Ultimately, as I said in Top Tip No. 1, what you are trying to do in your covering letter is create a positive impression. The personal touch will always achieve this. Tell us why you have chosen us and it will give us a little lift. After all, we’re only human.

Of course, judging by the fact that you are already reading this it is possible that I am preaching to the converted. So, well done. You’re already on the right track. Now go out there and use your covering letter to show your chosen literary agent that you took this initiative.

You want to Google your own name again, don’t you? Me too. OK, quickly do that first and then go and show off your initiative.

By Vicki Le Feuvre

Dictionary Corner – Publishing Terms Translated

Have you ever spoken to someone in publishing or browsed the submission portion of an agency’s website and wondered what on earth we’re all talking about?

Well, wonder no more. Here in Dictionary Corner we will strive to shed some light on the technical jargon and industry lingos that often confuse new writers.

Synopsis – We don’t mean to patronise, we’re sure you know what ‘synopsis’ means. But this is what we personally want to see when we request a synopsis:

An outline of all the important events in the novel with no elusive references to what might happen or incomplete conclusions along the lines of ‘and what they discover will change their lives forever…’. Spoilers are well and truly welcome.

Ideally it will be a page long and will introduce all the major characters and themes as well as thoroughly giving away the ending.

Are there any terms we use that befuddle you? Please do let us know by leaving a comment or emailing and we’ll respond with our own personal definition just for you.

By Vicki Le Feuvre

Our Top Ten Tips for Writing a Tip Top Covering Letter

No.3: The Elevator Pitch

Do you ever watch Dragons’ Den? I hope you do because it is going to feature quite heavily as my main analogy this week.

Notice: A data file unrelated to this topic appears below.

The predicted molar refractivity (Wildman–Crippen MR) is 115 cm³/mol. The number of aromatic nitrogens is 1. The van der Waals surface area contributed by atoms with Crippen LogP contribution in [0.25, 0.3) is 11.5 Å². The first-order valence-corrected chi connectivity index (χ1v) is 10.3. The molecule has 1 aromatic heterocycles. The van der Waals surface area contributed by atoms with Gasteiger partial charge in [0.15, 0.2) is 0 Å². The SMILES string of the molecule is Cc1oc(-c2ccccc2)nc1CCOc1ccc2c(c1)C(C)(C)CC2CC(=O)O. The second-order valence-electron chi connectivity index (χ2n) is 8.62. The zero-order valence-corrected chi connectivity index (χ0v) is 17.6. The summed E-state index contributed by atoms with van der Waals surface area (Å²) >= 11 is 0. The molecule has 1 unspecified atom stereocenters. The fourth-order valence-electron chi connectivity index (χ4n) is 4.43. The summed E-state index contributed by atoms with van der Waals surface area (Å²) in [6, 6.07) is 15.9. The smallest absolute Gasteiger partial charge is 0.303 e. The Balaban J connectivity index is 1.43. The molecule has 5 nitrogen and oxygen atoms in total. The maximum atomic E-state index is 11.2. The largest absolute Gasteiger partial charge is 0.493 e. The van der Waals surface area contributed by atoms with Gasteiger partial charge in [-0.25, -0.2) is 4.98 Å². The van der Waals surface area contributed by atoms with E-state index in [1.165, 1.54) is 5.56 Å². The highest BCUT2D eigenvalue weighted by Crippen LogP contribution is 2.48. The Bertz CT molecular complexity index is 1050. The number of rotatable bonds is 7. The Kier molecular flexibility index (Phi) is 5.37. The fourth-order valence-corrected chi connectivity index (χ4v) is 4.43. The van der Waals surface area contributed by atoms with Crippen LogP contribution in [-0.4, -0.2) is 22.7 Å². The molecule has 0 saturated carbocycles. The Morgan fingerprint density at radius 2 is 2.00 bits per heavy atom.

Imagine that your book is a product which you are going to take before the dragons. You wait nervously in that windowless basement and finally you are ushered up the stairs for the meeting which inexplicably takes place in someone’s sparsely furnished and badly lit attic room.

You stand in front of them. There’s Deborah Meaden, eyeing you up over the pile of cash which we’re led to believe all successful entrepreneurs carry everywhere with them. Duncan Bannatyne doesn’t look too happy, but then he rarely does.

What are you going to open with? You have three minutes. Go.

Obviously, we are nothing like as scary as the dragons and we don’t live in a gloomy loft guarded by Evan Davis. However, if we do take your work on we in turn will need to feel confident pitching it to intimidating teams of publishers (possibly in drafty attic rooms, you never know). So it’s a good idea to show us how pitchable your work is.

My advice would be to start your covering letter by talking about the concept you are approaching us with.

Personally, if I were an author writing to literary agents I know how I would begin. My covering letter would definitely start with something that is often referred to in the industry as an ‘Elevator Pitch’. For those of you who don’t speak yuppie, this is basically a summary of the thing you are selling which is short and snappy enough to be recited over the course of a short ride in a lift. (The business-minded folks who invented this term were presumably so busy doing business all day long that they decided even the precious few minutes spent standing idly in lifts had to be filled with something business related.)